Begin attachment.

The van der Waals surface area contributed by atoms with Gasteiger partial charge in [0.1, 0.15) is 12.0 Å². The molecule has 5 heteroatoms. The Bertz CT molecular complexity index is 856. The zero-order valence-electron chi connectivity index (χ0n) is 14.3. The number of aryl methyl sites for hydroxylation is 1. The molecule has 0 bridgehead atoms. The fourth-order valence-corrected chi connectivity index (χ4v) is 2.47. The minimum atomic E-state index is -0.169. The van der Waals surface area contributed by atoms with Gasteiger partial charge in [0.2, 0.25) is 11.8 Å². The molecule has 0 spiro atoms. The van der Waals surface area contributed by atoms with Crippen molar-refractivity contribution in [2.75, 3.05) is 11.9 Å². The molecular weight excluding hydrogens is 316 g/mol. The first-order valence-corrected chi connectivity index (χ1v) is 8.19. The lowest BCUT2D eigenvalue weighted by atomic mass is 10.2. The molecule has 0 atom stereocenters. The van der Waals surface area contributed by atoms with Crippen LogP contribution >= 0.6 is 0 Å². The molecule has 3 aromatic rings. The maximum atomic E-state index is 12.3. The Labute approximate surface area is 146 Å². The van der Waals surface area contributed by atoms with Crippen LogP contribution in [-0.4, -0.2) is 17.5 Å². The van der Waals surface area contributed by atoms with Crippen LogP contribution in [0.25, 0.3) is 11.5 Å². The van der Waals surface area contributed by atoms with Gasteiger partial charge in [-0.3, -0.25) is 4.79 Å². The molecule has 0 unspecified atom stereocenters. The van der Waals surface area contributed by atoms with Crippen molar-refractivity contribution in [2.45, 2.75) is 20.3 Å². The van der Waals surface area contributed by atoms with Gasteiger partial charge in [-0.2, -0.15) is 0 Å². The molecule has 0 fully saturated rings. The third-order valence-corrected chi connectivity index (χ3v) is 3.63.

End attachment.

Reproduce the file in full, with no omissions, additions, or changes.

The van der Waals surface area contributed by atoms with Gasteiger partial charge in [0.1, 0.15) is 12.0 Å². The molecule has 5 heteroatoms. The Bertz CT molecular complexity index is 856. The zero-order valence-electron chi connectivity index (χ0n) is 14.3. The number of aryl methyl sites for hydroxylation is 1. The molecule has 0 bridgehead atoms. The fourth-order valence-corrected chi connectivity index (χ4v) is 2.47. The minimum atomic E-state index is -0.169. The van der Waals surface area contributed by atoms with Gasteiger partial charge in [0.2, 0.25) is 11.8 Å². The molecule has 0 spiro atoms. The van der Waals surface area contributed by atoms with Crippen molar-refractivity contribution in [2.75, 3.05) is 11.9 Å². The molecular weight excluding hydrogens is 316 g/mol. The first-order valence-corrected chi connectivity index (χ1v) is 8.19. The lowest BCUT2D eigenvalue weighted by atomic mass is 10.2. The molecule has 0 atom stereocenters. The van der Waals surface area contributed by atoms with Crippen LogP contribution >= 0.6 is 0 Å². The molecule has 3 aromatic rings. The maximum atomic E-state index is 12.3. The Labute approximate surface area is 146 Å². The van der Waals surface area contributed by atoms with Crippen LogP contribution in [-0.4, -0.2) is 17.5 Å². The van der Waals surface area contributed by atoms with Crippen LogP contribution in [0.25, 0.3) is 11.5 Å². The van der Waals surface area contributed by atoms with Gasteiger partial charge in [-0.3, -0.25) is 4.79 Å². The molecule has 0 unspecified atom stereocenters. The van der Waals surface area contributed by atoms with Crippen molar-refractivity contribution in [2.45, 2.75) is 20.3 Å². The van der Waals surface area contributed by atoms with Gasteiger partial charge in [-0.2, -0.15) is 0 Å². The molecule has 0 fully saturated rings. The third-order valence-corrected chi connectivity index (χ3v) is 3.63.